In this post I would like to share an experimental approach for training to draw straight lines. [Edit 19/06/2020: To avoid any misunderstandings, please note that the use of this assembly (wheels on pencil) can be seen as a part of warming up exercises and the idea is purely experimental. Please do not expect a discussion on ruler vs wheel assembly vs freehand drawing. If you have a curious and an open mind and prefer lengthy/detailed blog posts, then this post is for you. If not please stick to using a ruler or please look elsewhere for help. Thank you for your understanding.]

In my previous post on drawing straight lines, I compiled a list of useful advice from various artists on youtube. I began with a rather ambitious plan of drawing 1000 straight lines a day, which unfortunately I was unable to do so. I was busy with making paints and learning to paint in watercolours. It sort of took over. I am comfortable drawing long straight lines exceeding 15 cm horizontally and diagonally, and short vertical/perpendicular lines (10 cm in length) freehand. However, I struggle with drawing vertical long lines (exceeding 10 cm, target is at least 20 cm) freehand without the use of a straight edge. I also want a way of keeping myself motivated and making the warmup line drawing exercises fun.

Today, I returned to practising drawing straight lines, and I came across a youtube video advertising a pen which has wheels on it, to assist drawing straight lines and circles. There were a few shortcomings with this Straight pen by Lainova/ Jetraider first, the wheels are a permanent fixture with the pen, so it’s fine as long as one wants to draw using a ball point, and secondly, it’s not available in the EU. The reviews on this pen were mostly positive but some of the reviewers pointed out that drawing long straight lines were not easy. However, this pen inspired me to experiment and I am very excited to share my idea and experience so far.

First, I would like to clarify that I do not have any intention of copying the patented Jetraider Straight Pen, this DIY setup is inspired by it and shared here for educational and training purposes. This set up also differs from the commercial “Straight pen”: 1. the wheels are larger, 2. The angle between the wheels and the writing instrument is different, 3. The wheel attachment is not a permanent fixture of the pen/pencil, technically any writing instrument can be placed using some putty rubber or bluetac. 4. Unlike the commercial straight pen, this attachment can’t be used to create circles or circular shapes.

Using parts from Lego Mindstorm/Technik, including the wheels (or in one case I used the gear cogs) I created a simple cradle/attachment shown in Figure 1. I made two different attachment with different wheel diameters.

I attached Faber Castell 2B and 6B clutch pencils in the Lego attachments using some putty adhesive (Figure 2). The advantage of using the putty adhesive is that the pencils are only temporarily fixed to the wheel attachment, and should I wish I can use a variety of mark-making instruments such as fountain pens, technical pens, graphite pencils, charcoal pencils. I will experiment with my synthetic e-sumi brushes in the future.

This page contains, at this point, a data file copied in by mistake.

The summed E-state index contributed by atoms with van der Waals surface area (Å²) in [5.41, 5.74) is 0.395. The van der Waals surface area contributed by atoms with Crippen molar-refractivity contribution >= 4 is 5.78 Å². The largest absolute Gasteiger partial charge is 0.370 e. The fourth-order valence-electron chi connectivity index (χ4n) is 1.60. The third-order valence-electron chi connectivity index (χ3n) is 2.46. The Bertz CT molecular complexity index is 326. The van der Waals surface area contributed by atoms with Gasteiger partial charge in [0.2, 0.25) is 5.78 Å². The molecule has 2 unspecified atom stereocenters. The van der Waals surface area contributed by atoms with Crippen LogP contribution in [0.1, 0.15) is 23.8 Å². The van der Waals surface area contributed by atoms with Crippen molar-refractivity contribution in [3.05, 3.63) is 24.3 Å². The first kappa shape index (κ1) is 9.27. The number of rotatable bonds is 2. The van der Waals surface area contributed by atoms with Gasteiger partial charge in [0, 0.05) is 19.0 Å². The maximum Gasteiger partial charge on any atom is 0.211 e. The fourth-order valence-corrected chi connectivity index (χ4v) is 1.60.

Figure 1: Wheel attachment for writing instruments made using Lego parts. Please note that the apparent patterns is a result of drawing lines over an uneven surface rather than the marks made by the wheel.
Figure 2: Faber Castell Clutch pencils 2B and 6B attached to the wheel assembly. Please note that the apparent patterns is a result of drawing lines over an uneven surface rather than the marks made by the wheel.

Straight lines in different angles can be drawn with little effort. The wheel attachment with the larger wheels is more comfortable and I was able to draw long straight lines.

Figure 3: Vertical straight lines drawn with 6B clutch pencil on wheels. A4 printer paper 160gsm

Figure 4: Lines drawn mostly with “pencils on wheels” in various directions. Printer paper 90 gsm.

After a few pages of drawing straight lines with these wheel attachments, I now feel that Drawing is like cycling on paper. I view the “wheel attachment” like stabiliser wheels when learning to ride a bicycle. With some practise with my “pencils on wheels” I have felt an improvement with drawing long (over 10 cm) vertical straight lines (this is what I struggled with most). I can feel a change in how I use my shoulder and arm when drawing straight lines freehand (without any rulers or wheels).

This is also great for shading, and my hand and arm doesn’t hurt as much. I used 160 gsm printer paper to practise. Of course, this is great for doing rough studies, as the wheels would I think abrade the paper. But I think it has some great potential for outdoor sketching and conceptual drawings perhaps.

I will try and share a weekly update on this experiment and if/how these “pencils/pens on wheels” improve my ability to draw long lines in various directions.